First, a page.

regulated health professions

Regulatory & Government Matters

Posted on by Behdad Hosseini
Regulatory & Government Matters

Regulatory & Government Matters

Companies, under growing pressure of regulations, increasingly need the help of knowledgeable lawyers who can advise them about compliance. In certain transactions, especially larger ones, growing focus is on regulatory approvals, such as those imposed by Investment Canada and the Competition Bureau.

We can help you develop compliance policies so that your business complies with laws, regulations, policies and standards at the municipal, provincial and federal government levels.

The regulatory environment is ever-changing.  So you need reliable, up-to-date lawyers to help ensure that your company is operating within current policies and standards. You can rely on our working knowledge of statutory and regulatory structures of the government process by which regulations are enforced.

Depending on the nature of your business and where it operates, compliance issues may have an international component. If you’re involved in international trade, for instance, our team of knowledgeable specialists at HLF can advise you on complying with such pertinent as international trade agreements, economic sanctions, anti-bribery laws and money-laundering laws. By adhering with international trade regulations, you are avoiding the risk of serious reputational damage a breach can cause.

Regulation is a part of life in Canada. Regulations cut a wide swath (see Practice Areas), extending to everything from certain sectors or industries to certain businesses and certain occupations.

Financial Services Commission of Ontario (FSCO) licenses and regulates insurers in the province of Ontario to ensure they comply with the law.

The Ontario Energy Board (OEB) regulates the province’s electricity and natural gas sectors in the public interest.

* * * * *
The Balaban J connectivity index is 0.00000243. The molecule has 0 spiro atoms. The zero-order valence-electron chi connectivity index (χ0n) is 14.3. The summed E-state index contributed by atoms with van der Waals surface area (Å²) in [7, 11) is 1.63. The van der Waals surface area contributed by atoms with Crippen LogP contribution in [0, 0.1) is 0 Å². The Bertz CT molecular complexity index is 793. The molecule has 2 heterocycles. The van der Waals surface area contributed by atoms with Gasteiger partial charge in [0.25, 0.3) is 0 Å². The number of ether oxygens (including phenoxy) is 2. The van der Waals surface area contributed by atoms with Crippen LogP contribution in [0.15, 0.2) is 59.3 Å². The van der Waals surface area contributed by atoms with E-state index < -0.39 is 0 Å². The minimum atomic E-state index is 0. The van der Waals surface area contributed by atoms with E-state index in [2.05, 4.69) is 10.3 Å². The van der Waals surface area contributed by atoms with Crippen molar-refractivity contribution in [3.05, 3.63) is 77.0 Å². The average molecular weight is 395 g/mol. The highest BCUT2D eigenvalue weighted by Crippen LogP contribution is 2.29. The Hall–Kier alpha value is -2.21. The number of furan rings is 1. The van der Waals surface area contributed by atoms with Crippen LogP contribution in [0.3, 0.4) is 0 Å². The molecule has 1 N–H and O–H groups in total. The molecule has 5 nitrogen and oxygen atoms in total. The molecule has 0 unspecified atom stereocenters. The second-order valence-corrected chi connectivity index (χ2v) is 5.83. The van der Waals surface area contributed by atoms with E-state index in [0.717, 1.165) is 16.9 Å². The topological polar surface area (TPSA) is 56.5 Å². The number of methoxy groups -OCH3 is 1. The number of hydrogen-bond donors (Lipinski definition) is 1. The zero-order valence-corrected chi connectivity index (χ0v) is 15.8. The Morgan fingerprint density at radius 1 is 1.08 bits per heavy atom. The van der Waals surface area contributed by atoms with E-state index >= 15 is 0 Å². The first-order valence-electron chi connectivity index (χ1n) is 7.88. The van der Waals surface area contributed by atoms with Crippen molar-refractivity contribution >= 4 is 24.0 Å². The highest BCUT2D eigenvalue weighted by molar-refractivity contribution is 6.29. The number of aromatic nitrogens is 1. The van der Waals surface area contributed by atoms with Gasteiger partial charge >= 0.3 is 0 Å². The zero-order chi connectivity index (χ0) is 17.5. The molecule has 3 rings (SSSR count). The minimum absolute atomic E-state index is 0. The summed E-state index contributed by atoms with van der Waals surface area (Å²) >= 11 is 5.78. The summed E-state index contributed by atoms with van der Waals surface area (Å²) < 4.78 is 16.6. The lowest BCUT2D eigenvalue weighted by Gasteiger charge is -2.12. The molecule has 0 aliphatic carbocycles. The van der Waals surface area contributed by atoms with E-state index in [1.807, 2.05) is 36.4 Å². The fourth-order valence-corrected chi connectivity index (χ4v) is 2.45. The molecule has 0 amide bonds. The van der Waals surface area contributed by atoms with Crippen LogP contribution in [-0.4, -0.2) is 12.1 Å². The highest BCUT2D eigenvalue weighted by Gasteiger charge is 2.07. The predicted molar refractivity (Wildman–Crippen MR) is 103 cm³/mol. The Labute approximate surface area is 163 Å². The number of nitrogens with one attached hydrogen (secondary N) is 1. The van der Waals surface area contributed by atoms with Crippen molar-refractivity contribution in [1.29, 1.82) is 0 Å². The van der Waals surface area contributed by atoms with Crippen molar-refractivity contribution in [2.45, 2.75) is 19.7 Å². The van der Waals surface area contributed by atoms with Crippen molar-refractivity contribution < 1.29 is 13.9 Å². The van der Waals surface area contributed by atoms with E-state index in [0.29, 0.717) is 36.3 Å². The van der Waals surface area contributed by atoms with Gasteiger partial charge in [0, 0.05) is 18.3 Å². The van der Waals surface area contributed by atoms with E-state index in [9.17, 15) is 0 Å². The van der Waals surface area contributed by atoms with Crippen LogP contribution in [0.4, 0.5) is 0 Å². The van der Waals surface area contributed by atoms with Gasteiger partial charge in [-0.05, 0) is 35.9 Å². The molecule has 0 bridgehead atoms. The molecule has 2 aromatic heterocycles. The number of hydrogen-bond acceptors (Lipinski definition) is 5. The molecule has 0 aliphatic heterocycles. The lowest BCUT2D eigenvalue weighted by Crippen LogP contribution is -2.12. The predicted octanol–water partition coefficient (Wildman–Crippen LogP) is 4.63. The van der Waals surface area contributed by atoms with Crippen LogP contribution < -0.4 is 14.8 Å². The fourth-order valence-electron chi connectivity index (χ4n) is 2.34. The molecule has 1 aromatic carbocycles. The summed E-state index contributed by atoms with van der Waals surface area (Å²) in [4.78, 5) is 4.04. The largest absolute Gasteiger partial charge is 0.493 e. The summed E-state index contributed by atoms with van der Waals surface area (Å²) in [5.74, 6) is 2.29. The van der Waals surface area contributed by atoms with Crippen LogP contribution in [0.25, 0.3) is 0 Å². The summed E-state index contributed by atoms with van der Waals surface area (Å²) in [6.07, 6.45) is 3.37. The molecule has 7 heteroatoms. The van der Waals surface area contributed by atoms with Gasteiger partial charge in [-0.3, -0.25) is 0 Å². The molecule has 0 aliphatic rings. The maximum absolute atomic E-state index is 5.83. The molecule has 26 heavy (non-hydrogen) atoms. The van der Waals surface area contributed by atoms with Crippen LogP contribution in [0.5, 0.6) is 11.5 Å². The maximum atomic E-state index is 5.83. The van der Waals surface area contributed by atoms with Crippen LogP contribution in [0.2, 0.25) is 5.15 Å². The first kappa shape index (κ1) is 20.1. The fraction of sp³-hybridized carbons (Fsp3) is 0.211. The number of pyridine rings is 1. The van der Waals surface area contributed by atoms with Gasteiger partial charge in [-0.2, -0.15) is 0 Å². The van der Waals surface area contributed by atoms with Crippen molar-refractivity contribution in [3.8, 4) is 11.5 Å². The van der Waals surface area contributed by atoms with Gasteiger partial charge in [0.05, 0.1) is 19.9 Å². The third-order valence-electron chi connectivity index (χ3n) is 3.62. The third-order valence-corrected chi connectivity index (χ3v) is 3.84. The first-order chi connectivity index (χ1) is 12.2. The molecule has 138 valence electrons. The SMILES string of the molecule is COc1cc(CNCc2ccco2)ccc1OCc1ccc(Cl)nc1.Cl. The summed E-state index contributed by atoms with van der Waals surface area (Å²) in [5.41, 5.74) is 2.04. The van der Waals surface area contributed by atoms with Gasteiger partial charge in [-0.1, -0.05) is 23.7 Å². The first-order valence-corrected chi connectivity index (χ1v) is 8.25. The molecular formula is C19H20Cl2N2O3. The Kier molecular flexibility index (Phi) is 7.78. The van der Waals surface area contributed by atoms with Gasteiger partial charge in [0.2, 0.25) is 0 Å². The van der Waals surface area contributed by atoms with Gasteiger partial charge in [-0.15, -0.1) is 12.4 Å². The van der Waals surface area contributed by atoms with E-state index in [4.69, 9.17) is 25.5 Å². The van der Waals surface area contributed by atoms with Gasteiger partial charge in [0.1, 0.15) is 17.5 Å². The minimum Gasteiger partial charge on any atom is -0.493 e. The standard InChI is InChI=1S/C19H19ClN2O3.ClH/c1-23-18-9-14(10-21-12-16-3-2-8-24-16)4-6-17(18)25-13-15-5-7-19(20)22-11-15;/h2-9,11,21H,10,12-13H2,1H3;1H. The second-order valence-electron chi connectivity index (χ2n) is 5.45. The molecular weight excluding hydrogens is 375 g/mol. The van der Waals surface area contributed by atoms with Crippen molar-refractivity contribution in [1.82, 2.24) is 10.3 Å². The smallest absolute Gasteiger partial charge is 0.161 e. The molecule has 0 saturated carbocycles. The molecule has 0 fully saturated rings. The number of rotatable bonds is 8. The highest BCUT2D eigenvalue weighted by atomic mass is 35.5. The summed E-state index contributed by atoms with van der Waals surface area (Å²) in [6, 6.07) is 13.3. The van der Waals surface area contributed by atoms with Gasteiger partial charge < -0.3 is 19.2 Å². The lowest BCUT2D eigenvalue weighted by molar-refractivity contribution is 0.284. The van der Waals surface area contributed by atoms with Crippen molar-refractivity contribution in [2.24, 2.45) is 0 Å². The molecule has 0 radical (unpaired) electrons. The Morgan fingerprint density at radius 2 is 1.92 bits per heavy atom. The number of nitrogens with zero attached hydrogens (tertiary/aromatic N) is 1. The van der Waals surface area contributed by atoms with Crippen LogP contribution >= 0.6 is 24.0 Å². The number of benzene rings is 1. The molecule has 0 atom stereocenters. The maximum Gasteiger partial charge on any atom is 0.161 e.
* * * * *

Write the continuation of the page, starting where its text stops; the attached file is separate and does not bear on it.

About 10 percent of Canadian workers are employed by businesses and industries regulated by the Canada Labour Code.

Examples are:

  • most federal Crown corporations
  • banks
  • marine shipping
  • ferry and port services
  • air transportation, including airports, aerodromes and airlines
  • railway and road transportation that involves crossing provincial or international borders
  • canals and pipelines
  • tunnels and bridges (crossing provincial borders)
  • telephone, telegraph and cable systems
  • radio and television broadcasting

Some professions are regulated to protect public health and safety. To work in these professions, you must have a licence. Currently 14 non-health professions are covered by the Fair Access to Regulated Professions Act, 2006, and 26 health professions are covered by the Regulated Health Professions Act, 1991, as amended.

Examples of regulated non-health professions are:

  • chartered accountant
  • architect
  • engineer
  • insurance broker
  • real estate agent
  • social worker; and teacher.


Examples of regulated health professions are:

  • audiologist
  • chiropodist
  • chiropractor
  • dentist
  • dietician
  • massage therapist
  • nurse
  • optician
  • optometrist
  • pharmacist
  • physician and surgeon (doctor)
  • physiotherapist
  • psychologist
  • veterinarian

Some trades are regulated in Ontario. To work in these trades, you must have a Certificate of Qualification or be a registered apprentice. Examples are: autobody repairer; electrician; hairstylist; plumber; and sheet metal worker.

The body of regulatory laws in Canada is enormous. The laws can be subdivided into sectors or industries. For instance, in the financial institutions sector, federal statutes like the Bank Act an Trust and Loan Companies Act govern. The list is long and diverse.

When you need a lawyer to explain the laws that might regulate you or your business, get in touch.

  • Post Archives